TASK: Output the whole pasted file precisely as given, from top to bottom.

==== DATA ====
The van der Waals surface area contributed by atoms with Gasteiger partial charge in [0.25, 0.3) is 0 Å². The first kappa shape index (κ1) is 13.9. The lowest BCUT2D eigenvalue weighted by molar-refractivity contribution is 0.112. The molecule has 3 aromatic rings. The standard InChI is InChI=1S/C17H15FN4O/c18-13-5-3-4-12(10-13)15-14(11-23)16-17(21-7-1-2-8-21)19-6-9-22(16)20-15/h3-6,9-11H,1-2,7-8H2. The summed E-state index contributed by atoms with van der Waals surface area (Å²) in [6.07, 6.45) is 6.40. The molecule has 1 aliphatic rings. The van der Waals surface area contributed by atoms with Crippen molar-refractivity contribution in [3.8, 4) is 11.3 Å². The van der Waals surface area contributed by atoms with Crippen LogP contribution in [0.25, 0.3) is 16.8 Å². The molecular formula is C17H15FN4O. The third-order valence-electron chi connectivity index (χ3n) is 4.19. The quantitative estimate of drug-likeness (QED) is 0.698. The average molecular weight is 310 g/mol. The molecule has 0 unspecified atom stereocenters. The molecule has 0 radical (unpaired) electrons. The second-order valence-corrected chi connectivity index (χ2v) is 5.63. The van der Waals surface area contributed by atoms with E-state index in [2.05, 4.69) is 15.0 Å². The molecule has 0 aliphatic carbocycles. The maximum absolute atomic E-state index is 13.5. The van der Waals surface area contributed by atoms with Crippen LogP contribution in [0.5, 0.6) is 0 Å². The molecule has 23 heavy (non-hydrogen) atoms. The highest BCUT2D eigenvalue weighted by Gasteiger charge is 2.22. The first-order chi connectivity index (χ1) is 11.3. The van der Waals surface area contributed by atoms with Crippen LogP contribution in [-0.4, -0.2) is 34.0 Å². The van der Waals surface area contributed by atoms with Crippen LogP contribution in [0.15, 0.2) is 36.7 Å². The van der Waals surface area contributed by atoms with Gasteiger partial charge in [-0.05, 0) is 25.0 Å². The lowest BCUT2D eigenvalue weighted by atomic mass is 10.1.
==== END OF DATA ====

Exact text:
The van der Waals surface area contributed by atoms with Gasteiger partial charge in [0.25, 0.3) is 0 Å². The first kappa shape index (κ1) is 13.9. The lowest BCUT2D eigenvalue weighted by molar-refractivity contribution is 0.112. The molecule has 3 aromatic rings. The standard InChI is InChI=1S/C17H15FN4O/c18-13-5-3-4-12(10-13)15-14(11-23)16-17(21-7-1-2-8-21)19-6-9-22(16)20-15/h3-6,9-11H,1-2,7-8H2. The summed E-state index contributed by atoms with van der Waals surface area (Å²) in [6.07, 6.45) is 6.40. The molecule has 1 aliphatic rings. The van der Waals surface area contributed by atoms with Crippen molar-refractivity contribution in [3.8, 4) is 11.3 Å². The van der Waals surface area contributed by atoms with Crippen LogP contribution in [0.25, 0.3) is 16.8 Å². The molecular formula is C17H15FN4O. The third-order valence-electron chi connectivity index (χ3n) is 4.19. The quantitative estimate of drug-likeness (QED) is 0.698. The average molecular weight is 310 g/mol. The molecule has 0 unspecified atom stereocenters. The molecule has 0 radical (unpaired) electrons. The second-order valence-corrected chi connectivity index (χ2v) is 5.63. The van der Waals surface area contributed by atoms with E-state index in [2.05, 4.69) is 15.0 Å². The molecule has 0 aliphatic carbocycles. The maximum absolute atomic E-state index is 13.5. The van der Waals surface area contributed by atoms with Crippen LogP contribution in [0.5, 0.6) is 0 Å². The molecule has 23 heavy (non-hydrogen) atoms. The highest BCUT2D eigenvalue weighted by Gasteiger charge is 2.22. The first-order chi connectivity index (χ1) is 11.3. The van der Waals surface area contributed by atoms with Crippen LogP contribution in [-0.4, -0.2) is 34.0 Å². The van der Waals surface area contributed by atoms with Crippen LogP contribution in [0.15, 0.2) is 36.7 Å². The van der Waals surface area contributed by atoms with Gasteiger partial charge in [-0.05, 0) is 25.0 Å². The lowest BCUT2D eigenvalue weighted by atomic mass is 10.1.